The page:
In an increasingly connected world, most people have an account on at least one social networking platform, and many people use social networking as their primary means of communication with friends and family. Most of us are aware that social networking poses some dicey questions in romantic relationships—whether to “friend” exes, whether to share private conversations with partners, what constitutes flirting, how much information about a relationship is acceptable to share online, and so on—but social networking is primarily an avenue for connecting with nonromantic friends.
Is social networking changing friendship as we know it? Research hints that the answer is yes.
Facebook provides bountiful opportunities for “friending”—a term we owe to social networking—and many people have hundreds or even thousands of online friends. Historically, people have had 150 to 200 people in their circle of acquaintances, on average, and only a few close friends. But Facebook, for example, allows people to “friend” others without making much investment. This could change the way people approach friendship. Where friendship previously required time, effort, and a lot of conversation, it now seemingly requires only a click of a button. This has the potential to broaden the number of people a person may consider his or her friends, while significantly reducing the number who fit the more traditional traits associated with close friendship.
Although some social networking sites offer options that allow people to limit the viewers on certain posts, people tend to post things to everyone on their friends list. This serves to alter the boundaries of traditional acquaintance relationships. Your boss might read about your difficult pregnancy, and an old college professor might hear about your difficulties in your marriage. Conversely, when people use only social networks to communicate with their close friends, they limit the intimacy and detail of their conversations because—despite the compromised boundaries brought about by social networking—there are still some things that most people won’t post online, even if they’d share these things with close friends.
Social networks also make it much easier to share controversial opinions with friends and acquaintances. Many of us have friends with whom we would never discuss politics or religion. But the endless political jockeying on Facebook and Twitter makes it much more likely that people will engage with their political foes. Depending on how these conversations are handled, they can increase conflict or even destroy friendships, or they can promote understanding and mutual respect.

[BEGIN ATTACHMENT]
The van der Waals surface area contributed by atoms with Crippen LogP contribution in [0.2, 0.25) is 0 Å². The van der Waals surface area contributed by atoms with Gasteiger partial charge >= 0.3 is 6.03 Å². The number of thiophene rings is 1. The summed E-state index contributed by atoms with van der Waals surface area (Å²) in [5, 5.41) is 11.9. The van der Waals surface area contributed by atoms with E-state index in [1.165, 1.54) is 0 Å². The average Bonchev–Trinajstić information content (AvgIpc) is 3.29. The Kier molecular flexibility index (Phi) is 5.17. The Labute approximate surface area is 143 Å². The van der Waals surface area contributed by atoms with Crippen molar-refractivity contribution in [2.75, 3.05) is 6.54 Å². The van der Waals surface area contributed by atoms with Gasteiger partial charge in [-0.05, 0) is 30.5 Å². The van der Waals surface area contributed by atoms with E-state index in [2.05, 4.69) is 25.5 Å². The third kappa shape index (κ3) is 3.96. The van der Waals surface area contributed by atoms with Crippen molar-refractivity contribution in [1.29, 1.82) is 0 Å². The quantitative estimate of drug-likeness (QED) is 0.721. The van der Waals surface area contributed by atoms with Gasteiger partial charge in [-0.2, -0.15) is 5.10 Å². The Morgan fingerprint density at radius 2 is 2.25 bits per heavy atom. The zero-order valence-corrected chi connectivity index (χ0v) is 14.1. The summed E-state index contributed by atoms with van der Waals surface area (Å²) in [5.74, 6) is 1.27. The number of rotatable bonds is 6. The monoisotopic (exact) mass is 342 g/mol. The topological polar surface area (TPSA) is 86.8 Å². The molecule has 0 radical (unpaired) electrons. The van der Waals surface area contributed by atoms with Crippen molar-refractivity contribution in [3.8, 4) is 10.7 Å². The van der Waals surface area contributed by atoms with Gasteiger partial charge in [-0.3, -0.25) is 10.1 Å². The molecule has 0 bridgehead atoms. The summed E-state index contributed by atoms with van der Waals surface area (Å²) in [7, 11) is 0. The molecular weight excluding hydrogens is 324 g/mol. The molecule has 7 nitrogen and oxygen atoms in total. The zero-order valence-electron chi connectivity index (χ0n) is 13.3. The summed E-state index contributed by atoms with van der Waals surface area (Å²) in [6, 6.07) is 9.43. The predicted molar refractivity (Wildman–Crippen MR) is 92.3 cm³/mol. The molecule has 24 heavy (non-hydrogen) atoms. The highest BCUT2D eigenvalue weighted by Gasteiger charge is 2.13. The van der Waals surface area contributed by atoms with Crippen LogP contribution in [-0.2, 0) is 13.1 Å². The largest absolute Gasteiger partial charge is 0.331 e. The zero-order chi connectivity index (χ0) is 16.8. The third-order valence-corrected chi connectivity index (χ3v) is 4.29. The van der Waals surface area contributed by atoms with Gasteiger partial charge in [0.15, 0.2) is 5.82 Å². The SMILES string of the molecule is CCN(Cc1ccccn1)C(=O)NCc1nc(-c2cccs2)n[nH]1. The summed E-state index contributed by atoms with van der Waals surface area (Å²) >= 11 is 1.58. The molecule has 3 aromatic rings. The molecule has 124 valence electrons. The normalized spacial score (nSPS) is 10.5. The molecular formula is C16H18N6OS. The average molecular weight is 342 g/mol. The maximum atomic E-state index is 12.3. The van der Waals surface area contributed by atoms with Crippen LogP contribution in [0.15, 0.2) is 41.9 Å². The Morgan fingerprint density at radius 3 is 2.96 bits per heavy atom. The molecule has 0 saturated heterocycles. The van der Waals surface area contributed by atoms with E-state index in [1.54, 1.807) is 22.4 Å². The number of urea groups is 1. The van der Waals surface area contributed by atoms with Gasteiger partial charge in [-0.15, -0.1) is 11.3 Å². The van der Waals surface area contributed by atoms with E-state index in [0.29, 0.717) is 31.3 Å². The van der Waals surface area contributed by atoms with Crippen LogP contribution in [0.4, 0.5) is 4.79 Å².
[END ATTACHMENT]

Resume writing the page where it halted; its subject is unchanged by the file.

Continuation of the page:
Starting a new friendship can be challenging, particularly for adults who are no longer in school or who don’t have a large pool of co-workers. For shy people and those seeking new friends, social networking provides an easy way to make the first overture of friendship. By simply clicking the “add friend” button, people can convey that they’re interested in getting to know someone, reducing a traditional barrier to friendship.
Changing Face Time
In-person communication with friends has always been an important part of friendship. Social networking might reduce the frequency of face-to-face contact. One study found that 10% of social networking friends ranked as “close” had never actually met in person. Social networking also changes how people spend face time with friends; they may spend time together perusing others’ social network profiles or discussing what they’ve seen online rather than catching up on one another’s lives.
1. Novotney, A. (n.d.). R U friends 4 real? American Psychological Association. Retrieved from http://www.apa.org/monitor/2012/02/friends.aspx 2. Is social networking changing the face of friendship? (2007, September 14). ScienceDaily. Retrieved from